The paradoxical behaviour of heparin as an effective anticoagulant and a promoter of severe fatal rare blood clots involving autoantibodies needs to be understood for prevention purposes. This review explains the rationale behind this behaviour of heparin in such rare cases of blood clot, which is usually followed by its characteristic thrombocytopenia—a phenomenon known as heparin-induced thrombocytopenia (HIT).
Peer-reviewed scientific literature relating to heparin-induced thrombocytopenia was deconstructed and reconstructed to expose the inductive factors behind the involvement of heparin in severe blood clot and inducement of thrombocytopenia.
Studies show that defective B cells of class B-1 cells and marginal zone B are the key players of HIT, as they fail to confer the autoantibodies they express with the needed protein to distinguish between self and non-self. These corrupt autoantibodies bind to the heparin-PF4 complex, which was identified as one of the autoantigens that induces the expression of the IgG autoantibodies. The molar ratio of heparin to PF4 is a determinant of the immunogenicity and avidity of the autoantibody IgG, which desist from binding to them, but the autoantibodies from the defective B cells move towards these autoantigens to initiate HIT. Defective anticoagulant secreting cells and pre-existing risk factors of blood clots, such as birth hormone pills and SARS-Cov-2, may also contribute to HIT in people who develop some of these defective B cells.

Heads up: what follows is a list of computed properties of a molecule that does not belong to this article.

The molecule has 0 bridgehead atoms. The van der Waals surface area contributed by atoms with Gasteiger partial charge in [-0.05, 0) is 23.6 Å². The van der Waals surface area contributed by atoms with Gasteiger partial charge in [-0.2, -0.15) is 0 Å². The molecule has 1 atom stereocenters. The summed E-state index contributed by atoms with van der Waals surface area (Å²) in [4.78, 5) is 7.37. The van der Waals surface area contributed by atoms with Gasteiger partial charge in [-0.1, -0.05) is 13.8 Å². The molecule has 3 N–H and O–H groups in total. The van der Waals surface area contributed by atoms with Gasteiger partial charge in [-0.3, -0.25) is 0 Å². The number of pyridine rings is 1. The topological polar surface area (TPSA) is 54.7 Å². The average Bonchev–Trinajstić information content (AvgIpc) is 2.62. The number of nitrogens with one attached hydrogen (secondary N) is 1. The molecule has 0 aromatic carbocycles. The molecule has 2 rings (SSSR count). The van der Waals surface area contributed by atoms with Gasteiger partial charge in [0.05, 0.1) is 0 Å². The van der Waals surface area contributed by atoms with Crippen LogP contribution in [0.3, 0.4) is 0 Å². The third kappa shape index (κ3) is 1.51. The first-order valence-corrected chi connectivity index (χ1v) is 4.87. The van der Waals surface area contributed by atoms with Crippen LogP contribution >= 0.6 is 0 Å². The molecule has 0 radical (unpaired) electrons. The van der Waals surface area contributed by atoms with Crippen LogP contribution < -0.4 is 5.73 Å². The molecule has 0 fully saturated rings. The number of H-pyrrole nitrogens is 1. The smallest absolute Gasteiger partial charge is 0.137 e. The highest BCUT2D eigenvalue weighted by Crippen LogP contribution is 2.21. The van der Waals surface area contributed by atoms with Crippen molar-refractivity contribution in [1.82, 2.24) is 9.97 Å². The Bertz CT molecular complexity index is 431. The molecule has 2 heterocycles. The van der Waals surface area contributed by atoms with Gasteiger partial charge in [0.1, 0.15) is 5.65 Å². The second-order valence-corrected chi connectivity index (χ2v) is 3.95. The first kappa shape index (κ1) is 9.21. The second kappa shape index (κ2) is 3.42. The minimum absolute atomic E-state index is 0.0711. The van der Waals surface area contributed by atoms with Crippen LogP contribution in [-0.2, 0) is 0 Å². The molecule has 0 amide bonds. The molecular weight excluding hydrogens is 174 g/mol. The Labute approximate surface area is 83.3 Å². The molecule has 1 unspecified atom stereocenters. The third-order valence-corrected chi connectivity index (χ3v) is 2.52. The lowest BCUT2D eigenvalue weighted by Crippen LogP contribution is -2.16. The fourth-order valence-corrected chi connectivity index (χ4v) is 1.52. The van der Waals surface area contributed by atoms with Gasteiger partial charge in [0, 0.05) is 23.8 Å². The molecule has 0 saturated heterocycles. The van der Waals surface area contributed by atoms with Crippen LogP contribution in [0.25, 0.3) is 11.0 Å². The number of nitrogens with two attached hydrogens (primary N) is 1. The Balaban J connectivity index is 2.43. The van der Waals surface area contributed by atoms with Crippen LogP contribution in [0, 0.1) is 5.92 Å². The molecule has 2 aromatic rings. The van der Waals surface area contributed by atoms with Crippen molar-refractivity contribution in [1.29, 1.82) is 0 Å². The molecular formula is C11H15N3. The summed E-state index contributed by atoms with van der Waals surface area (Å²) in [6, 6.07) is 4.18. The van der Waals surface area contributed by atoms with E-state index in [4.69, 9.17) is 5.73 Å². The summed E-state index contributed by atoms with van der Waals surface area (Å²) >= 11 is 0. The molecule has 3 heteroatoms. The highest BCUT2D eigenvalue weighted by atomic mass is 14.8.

The moderate formation of heparin-PF4 complex is likely an unrecognized part of the healthy mechanism our body uses to trigger IgG autoantibodies and deploy them as a first line of defence during an inflammation. However, due to anomalies in some B-1 cells and marginal zone B cells, this healthy mechanism could result in the inducement of thrombocytopenia.